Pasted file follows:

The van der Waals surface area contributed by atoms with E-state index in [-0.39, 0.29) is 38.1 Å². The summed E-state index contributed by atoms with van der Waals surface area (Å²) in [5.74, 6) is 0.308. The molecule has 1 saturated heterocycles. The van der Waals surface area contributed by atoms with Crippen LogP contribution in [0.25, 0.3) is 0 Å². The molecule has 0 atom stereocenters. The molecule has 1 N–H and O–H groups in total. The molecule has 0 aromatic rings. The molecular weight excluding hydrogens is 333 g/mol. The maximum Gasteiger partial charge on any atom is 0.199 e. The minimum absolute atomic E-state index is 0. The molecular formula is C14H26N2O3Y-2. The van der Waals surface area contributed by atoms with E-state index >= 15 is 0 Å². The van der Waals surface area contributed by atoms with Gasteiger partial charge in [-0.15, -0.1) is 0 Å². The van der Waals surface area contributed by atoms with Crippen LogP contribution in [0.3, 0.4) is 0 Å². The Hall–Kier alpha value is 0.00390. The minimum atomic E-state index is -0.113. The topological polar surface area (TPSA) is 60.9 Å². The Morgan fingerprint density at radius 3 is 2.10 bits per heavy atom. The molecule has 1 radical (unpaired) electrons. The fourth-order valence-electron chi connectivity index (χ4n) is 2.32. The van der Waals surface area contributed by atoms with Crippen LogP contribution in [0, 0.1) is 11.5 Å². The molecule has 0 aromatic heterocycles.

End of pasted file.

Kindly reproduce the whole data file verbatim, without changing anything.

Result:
The van der Waals surface area contributed by atoms with E-state index in [-0.39, 0.29) is 38.1 Å². The summed E-state index contributed by atoms with van der Waals surface area (Å²) in [5.74, 6) is 0.308. The molecule has 1 saturated heterocycles. The van der Waals surface area contributed by atoms with Crippen LogP contribution in [0.25, 0.3) is 0 Å². The molecule has 0 atom stereocenters. The molecule has 1 N–H and O–H groups in total. The molecule has 0 aromatic rings. The molecular weight excluding hydrogens is 333 g/mol. The maximum Gasteiger partial charge on any atom is 0.199 e. The minimum absolute atomic E-state index is 0. The molecular formula is C14H26N2O3Y-2. The van der Waals surface area contributed by atoms with E-state index >= 15 is 0 Å². The van der Waals surface area contributed by atoms with Gasteiger partial charge in [-0.15, -0.1) is 0 Å². The van der Waals surface area contributed by atoms with Crippen LogP contribution in [0.3, 0.4) is 0 Å². The Hall–Kier alpha value is 0.00390. The minimum atomic E-state index is -0.113. The topological polar surface area (TPSA) is 60.9 Å². The Morgan fingerprint density at radius 3 is 2.10 bits per heavy atom. The molecule has 1 radical (unpaired) electrons. The fourth-order valence-electron chi connectivity index (χ4n) is 2.32. The van der Waals surface area contributed by atoms with Crippen LogP contribution in [0, 0.1) is 11.5 Å². The molecule has 0 aromatic heterocycles.